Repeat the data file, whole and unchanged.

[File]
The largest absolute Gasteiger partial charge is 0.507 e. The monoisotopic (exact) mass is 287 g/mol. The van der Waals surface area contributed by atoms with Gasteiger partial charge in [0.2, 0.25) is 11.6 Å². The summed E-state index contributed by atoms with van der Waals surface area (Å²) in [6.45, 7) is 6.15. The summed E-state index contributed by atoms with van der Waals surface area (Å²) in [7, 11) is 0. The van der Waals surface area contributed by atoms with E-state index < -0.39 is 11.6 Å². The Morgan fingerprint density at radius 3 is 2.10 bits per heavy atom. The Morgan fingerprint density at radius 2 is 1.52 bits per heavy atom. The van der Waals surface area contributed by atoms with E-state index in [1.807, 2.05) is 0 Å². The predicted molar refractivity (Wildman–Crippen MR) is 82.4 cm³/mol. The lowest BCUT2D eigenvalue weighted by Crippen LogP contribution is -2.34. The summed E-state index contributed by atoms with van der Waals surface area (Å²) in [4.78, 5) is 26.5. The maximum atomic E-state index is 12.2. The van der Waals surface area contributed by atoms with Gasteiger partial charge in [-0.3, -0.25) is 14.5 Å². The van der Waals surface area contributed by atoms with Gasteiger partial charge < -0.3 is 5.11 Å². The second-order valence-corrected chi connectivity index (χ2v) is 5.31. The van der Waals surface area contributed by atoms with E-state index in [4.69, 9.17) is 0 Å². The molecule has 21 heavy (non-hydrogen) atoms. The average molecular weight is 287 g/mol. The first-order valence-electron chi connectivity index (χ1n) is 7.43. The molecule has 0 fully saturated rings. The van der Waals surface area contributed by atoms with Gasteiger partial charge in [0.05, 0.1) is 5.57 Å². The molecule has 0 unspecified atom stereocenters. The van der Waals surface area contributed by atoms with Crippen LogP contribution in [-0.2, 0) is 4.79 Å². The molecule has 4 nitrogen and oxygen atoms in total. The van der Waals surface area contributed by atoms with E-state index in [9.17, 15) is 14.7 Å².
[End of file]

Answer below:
The largest absolute Gasteiger partial charge is 0.507 e. The monoisotopic (exact) mass is 287 g/mol. The van der Waals surface area contributed by atoms with Gasteiger partial charge in [0.2, 0.25) is 11.6 Å². The summed E-state index contributed by atoms with van der Waals surface area (Å²) in [6.45, 7) is 6.15. The summed E-state index contributed by atoms with van der Waals surface area (Å²) in [7, 11) is 0. The van der Waals surface area contributed by atoms with E-state index < -0.39 is 11.6 Å². The Morgan fingerprint density at radius 3 is 2.10 bits per heavy atom. The Morgan fingerprint density at radius 2 is 1.52 bits per heavy atom. The van der Waals surface area contributed by atoms with E-state index in [1.807, 2.05) is 0 Å². The predicted molar refractivity (Wildman–Crippen MR) is 82.4 cm³/mol. The lowest BCUT2D eigenvalue weighted by Crippen LogP contribution is -2.34. The summed E-state index contributed by atoms with van der Waals surface area (Å²) in [4.78, 5) is 26.5. The maximum atomic E-state index is 12.2. The van der Waals surface area contributed by atoms with Gasteiger partial charge in [-0.3, -0.25) is 14.5 Å². The van der Waals surface area contributed by atoms with Gasteiger partial charge < -0.3 is 5.11 Å². The second-order valence-corrected chi connectivity index (χ2v) is 5.31. The van der Waals surface area contributed by atoms with E-state index in [4.69, 9.17) is 0 Å². The molecule has 21 heavy (non-hydrogen) atoms. The average molecular weight is 287 g/mol. The first-order valence-electron chi connectivity index (χ1n) is 7.43. The molecule has 0 fully saturated rings. The van der Waals surface area contributed by atoms with Gasteiger partial charge in [0.05, 0.1) is 5.57 Å². The molecule has 0 unspecified atom stereocenters. The van der Waals surface area contributed by atoms with Crippen LogP contribution in [-0.2, 0) is 4.79 Å². The molecule has 4 nitrogen and oxygen atoms in total. The van der Waals surface area contributed by atoms with E-state index in [9.17, 15) is 14.7 Å².